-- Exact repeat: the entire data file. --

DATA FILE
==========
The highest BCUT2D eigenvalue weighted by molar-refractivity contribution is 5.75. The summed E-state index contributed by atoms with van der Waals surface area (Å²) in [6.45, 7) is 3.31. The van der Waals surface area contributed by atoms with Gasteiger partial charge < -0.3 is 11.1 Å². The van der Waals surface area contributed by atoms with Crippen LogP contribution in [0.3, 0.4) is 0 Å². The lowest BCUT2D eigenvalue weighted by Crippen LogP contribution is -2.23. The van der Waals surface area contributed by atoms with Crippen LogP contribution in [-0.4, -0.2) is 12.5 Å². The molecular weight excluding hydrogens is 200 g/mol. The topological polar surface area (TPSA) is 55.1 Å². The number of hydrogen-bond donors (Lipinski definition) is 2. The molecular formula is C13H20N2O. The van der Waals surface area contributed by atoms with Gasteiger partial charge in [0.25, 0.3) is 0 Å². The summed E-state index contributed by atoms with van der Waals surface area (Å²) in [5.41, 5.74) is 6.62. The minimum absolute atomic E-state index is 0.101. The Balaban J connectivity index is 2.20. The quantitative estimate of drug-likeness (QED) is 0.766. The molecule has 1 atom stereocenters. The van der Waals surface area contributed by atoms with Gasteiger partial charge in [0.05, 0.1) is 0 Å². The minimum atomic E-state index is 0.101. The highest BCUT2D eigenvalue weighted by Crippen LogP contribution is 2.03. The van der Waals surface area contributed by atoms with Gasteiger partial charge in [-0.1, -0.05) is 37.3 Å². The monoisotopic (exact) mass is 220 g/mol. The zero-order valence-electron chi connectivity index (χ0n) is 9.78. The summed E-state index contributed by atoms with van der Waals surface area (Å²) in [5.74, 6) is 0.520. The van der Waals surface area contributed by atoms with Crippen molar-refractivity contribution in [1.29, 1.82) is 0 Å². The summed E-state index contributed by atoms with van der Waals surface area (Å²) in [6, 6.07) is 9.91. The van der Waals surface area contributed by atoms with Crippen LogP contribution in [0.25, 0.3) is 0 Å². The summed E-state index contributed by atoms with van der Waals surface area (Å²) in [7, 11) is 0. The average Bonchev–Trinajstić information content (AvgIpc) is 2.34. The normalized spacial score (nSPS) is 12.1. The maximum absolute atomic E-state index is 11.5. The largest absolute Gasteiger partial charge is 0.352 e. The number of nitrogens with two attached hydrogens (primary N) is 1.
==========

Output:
The highest BCUT2D eigenvalue weighted by molar-refractivity contribution is 5.75. The summed E-state index contributed by atoms with van der Waals surface area (Å²) in [6.45, 7) is 3.31. The van der Waals surface area contributed by atoms with Gasteiger partial charge < -0.3 is 11.1 Å². The van der Waals surface area contributed by atoms with Crippen LogP contribution in [0.3, 0.4) is 0 Å². The lowest BCUT2D eigenvalue weighted by Crippen LogP contribution is -2.23. The van der Waals surface area contributed by atoms with Crippen LogP contribution in [-0.4, -0.2) is 12.5 Å². The molecular weight excluding hydrogens is 200 g/mol. The topological polar surface area (TPSA) is 55.1 Å². The number of hydrogen-bond donors (Lipinski definition) is 2. The molecular formula is C13H20N2O. The van der Waals surface area contributed by atoms with Gasteiger partial charge in [0.25, 0.3) is 0 Å². The summed E-state index contributed by atoms with van der Waals surface area (Å²) in [5.41, 5.74) is 6.62. The minimum absolute atomic E-state index is 0.101. The Balaban J connectivity index is 2.20. The quantitative estimate of drug-likeness (QED) is 0.766. The molecule has 1 atom stereocenters. The van der Waals surface area contributed by atoms with Gasteiger partial charge in [0.05, 0.1) is 0 Å². The minimum atomic E-state index is 0.101. The highest BCUT2D eigenvalue weighted by Crippen LogP contribution is 2.03. The van der Waals surface area contributed by atoms with Gasteiger partial charge in [-0.1, -0.05) is 37.3 Å². The monoisotopic (exact) mass is 220 g/mol. The zero-order valence-electron chi connectivity index (χ0n) is 9.78. The summed E-state index contributed by atoms with van der Waals surface area (Å²) in [5.74, 6) is 0.520. The van der Waals surface area contributed by atoms with Crippen molar-refractivity contribution in [1.29, 1.82) is 0 Å². The summed E-state index contributed by atoms with van der Waals surface area (Å²) in [6, 6.07) is 9.91. The van der Waals surface area contributed by atoms with Crippen LogP contribution in [0.25, 0.3) is 0 Å². The summed E-state index contributed by atoms with van der Waals surface area (Å²) in [7, 11) is 0. The average Bonchev–Trinajstić information content (AvgIpc) is 2.34. The normalized spacial score (nSPS) is 12.1. The maximum absolute atomic E-state index is 11.5. The largest absolute Gasteiger partial charge is 0.352 e. The number of nitrogens with two attached hydrogens (primary N) is 1.